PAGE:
The current administration seems strongly in favor of doing something to stem the tide of climate change. Why is nothing happening?
Actually, something is happening, but many of the government’s actions so far have merely righted reversals from the brief Republican administration.
For example, the administration has resurrected a requirement of the 50-year-old National Environmental Policy Act that had been axed by the former guy, requiring that climate impacts be analyzed and local communities have input before federal agencies approve mines, road expansions and other major projects.
Early in this presidential term, the United States rejoined the Paris Accord. The participation of the world’s superpower and beacon of capitalism is crucial to the cooperation of smaller nations.
But government sometimes works against its own interests. President Joseph Biden pledged to eliminate carbon emissions from the electric industry by 2035. Meanwhile, the largest federal utility, TVA, is betting on natural gas to replace retiring coal-fired power plants, locking in greenhouse gas emissions for generations to come.
Legislation is the long-term way to mitigate damaging climate change in the U.S. On this Earth Day, President Biden is on our region talking up solar energy and offshore wind farms authorized last year as part of a trillion-dollar-plus infrastructure package. But meaningful climate legislation is nearly impossible in Congress, where Republicans blockade any effort to protect Americans from the devastating and unequal effects of global warming.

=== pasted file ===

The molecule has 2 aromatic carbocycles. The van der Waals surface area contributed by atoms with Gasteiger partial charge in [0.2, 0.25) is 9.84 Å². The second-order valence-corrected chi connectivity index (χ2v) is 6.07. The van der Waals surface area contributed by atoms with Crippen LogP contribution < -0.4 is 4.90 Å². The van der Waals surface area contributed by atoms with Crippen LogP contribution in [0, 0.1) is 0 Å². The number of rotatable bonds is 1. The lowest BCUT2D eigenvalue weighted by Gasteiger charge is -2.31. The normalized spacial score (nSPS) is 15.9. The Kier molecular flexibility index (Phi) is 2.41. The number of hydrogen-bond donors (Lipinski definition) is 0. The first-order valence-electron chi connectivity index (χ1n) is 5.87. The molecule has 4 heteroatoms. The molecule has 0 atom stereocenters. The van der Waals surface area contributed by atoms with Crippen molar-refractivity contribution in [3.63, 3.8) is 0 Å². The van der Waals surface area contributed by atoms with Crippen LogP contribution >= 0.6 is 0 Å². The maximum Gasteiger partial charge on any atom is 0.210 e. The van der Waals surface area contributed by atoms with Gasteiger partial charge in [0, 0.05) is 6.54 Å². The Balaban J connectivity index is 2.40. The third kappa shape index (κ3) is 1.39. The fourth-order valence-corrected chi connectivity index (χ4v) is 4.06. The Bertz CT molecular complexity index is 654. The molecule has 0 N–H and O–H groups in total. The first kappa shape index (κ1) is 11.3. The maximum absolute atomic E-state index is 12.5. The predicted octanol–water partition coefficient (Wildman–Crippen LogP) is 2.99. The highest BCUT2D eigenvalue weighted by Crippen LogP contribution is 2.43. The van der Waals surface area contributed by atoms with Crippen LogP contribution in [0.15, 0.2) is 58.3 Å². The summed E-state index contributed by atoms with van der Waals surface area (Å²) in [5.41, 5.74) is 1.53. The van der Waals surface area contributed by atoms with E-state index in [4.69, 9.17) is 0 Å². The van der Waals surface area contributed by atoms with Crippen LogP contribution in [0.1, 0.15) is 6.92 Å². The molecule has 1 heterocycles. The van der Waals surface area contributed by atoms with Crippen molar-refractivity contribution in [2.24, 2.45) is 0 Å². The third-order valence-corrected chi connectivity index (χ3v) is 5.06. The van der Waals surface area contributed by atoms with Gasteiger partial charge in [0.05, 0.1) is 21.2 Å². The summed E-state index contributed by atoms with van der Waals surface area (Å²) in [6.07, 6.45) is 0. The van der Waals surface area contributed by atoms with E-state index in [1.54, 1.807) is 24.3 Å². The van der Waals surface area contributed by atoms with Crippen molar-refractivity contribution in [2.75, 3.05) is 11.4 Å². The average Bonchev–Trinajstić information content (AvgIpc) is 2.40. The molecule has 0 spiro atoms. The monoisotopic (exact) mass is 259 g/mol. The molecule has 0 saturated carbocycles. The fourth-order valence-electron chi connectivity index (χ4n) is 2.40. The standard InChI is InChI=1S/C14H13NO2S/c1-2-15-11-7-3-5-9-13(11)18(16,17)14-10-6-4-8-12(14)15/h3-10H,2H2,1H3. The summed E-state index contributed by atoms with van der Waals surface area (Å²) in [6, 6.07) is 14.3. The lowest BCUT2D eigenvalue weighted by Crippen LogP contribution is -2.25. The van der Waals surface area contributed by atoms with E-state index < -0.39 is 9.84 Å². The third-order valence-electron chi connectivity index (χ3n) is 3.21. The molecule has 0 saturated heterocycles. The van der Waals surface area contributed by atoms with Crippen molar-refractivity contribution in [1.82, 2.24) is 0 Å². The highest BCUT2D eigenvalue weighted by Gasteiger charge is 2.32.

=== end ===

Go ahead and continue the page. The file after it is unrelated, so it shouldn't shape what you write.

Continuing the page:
Legislation won’t get any easier if Democrats don’t hold onto Congress in 2022, as President Barack Obama learned.
That leaves rulemaking as the expeditious path. Regulations have been restored on the release of mercury, a neurotoxin linked to developmental damage in children, from coal-burning power plants.
On the regulatory front, President Biden is rolling back recent damage to tailpipe emissions rulemaking by restoring California’s authority to set its own rules on vehicle emissions. This is important for the nation, not just California, which is a leader in fighting climate change. Seventeen other states and D.C. have adopted California’s cleaner standards.
And then there’s the economy. The president who promised to stop drilling on public lands is in favor of more drilling on public lands, now that a major war and related sanctions are disrupting supply and driving up the cost of oil, which in turn drive high inflation. Extracting more petroleum won’t make any difference in oil prices for years, as new wells are developed.
The only consolation is that the world’s most profitable industry will pay more for the right to return fossilized carbon to the atmosphere.